The inverse to relying on the “unknowable” is to focus intently on the variables that are both discernible and can be quantified. This is why true value investors take a bottom-up approach to security analysis and scrutinize, in depth, company fundamentals, business momentum and catalysts for growth. What shouldn’t be overlooked is the role of strong governance and capable management.
This is an area that has improved exponentially, post Enron. That’s not to say that lapses in governance don’t occur. The collapse of UK construction company Carillion demonstrated this last year. But with greater regulatory scrutiny and the growth of the activist investor universe, directors are generally quicker to demand accountability when companies underperform.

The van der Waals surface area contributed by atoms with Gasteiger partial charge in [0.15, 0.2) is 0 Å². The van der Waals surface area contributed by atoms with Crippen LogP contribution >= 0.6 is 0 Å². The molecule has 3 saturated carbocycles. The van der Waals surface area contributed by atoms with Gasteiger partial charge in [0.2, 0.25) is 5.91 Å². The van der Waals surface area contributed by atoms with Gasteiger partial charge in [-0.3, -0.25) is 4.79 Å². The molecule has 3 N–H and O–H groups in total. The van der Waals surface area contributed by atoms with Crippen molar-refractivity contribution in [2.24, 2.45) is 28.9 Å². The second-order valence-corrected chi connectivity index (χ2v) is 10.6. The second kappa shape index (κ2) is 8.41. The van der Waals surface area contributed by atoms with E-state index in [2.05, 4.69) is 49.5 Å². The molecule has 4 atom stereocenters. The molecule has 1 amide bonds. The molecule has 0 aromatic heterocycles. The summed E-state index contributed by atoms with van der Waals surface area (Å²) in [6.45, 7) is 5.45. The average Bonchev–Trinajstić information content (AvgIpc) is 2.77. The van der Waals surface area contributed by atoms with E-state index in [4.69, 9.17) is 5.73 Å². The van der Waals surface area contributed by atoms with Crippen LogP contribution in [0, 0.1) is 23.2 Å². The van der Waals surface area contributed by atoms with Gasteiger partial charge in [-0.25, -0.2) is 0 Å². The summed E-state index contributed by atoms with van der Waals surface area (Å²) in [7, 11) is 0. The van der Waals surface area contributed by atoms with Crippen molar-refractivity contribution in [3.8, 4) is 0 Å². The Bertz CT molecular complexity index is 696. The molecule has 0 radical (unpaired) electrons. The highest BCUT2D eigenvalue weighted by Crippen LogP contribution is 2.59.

It’s also a misconception to think management assessments are purely subjective. What can be most telling is the analysis that goes into how management deploys available cash flow. At a high level, there are generally five alternatives. From an operational perspective, it comes down to the historic “buy vs. build” question, as capital can be deployed to either fund organic capital investments or in M&A. When these paths don’t offer a compelling return-on-investment, cash flows should be used to pay down debt or can fund stock buybacks and shareholder dividends.